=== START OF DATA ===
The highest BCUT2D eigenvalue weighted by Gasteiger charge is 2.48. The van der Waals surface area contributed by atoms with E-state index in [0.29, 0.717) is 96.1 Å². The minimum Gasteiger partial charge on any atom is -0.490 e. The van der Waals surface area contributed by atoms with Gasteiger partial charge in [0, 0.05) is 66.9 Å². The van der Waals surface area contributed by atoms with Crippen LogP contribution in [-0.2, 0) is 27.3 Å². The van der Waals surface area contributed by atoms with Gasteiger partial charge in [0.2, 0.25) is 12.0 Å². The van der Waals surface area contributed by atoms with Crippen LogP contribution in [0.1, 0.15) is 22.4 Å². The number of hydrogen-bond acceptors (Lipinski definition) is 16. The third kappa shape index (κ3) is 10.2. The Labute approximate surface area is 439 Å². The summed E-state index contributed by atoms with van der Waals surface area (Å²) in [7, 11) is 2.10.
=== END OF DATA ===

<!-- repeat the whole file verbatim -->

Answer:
The highest BCUT2D eigenvalue weighted by Gasteiger charge is 2.48. The van der Waals surface area contributed by atoms with E-state index in [0.29, 0.717) is 96.1 Å². The minimum Gasteiger partial charge on any atom is -0.490 e. The van der Waals surface area contributed by atoms with Gasteiger partial charge in [0, 0.05) is 66.9 Å². The van der Waals surface area contributed by atoms with Crippen LogP contribution in [-0.2, 0) is 27.3 Å². The van der Waals surface area contributed by atoms with Gasteiger partial charge in [0.2, 0.25) is 12.0 Å². The van der Waals surface area contributed by atoms with Crippen LogP contribution in [0.1, 0.15) is 22.4 Å². The number of hydrogen-bond acceptors (Lipinski definition) is 16. The third kappa shape index (κ3) is 10.2. The Labute approximate surface area is 439 Å². The summed E-state index contributed by atoms with van der Waals surface area (Å²) in [7, 11) is 2.10.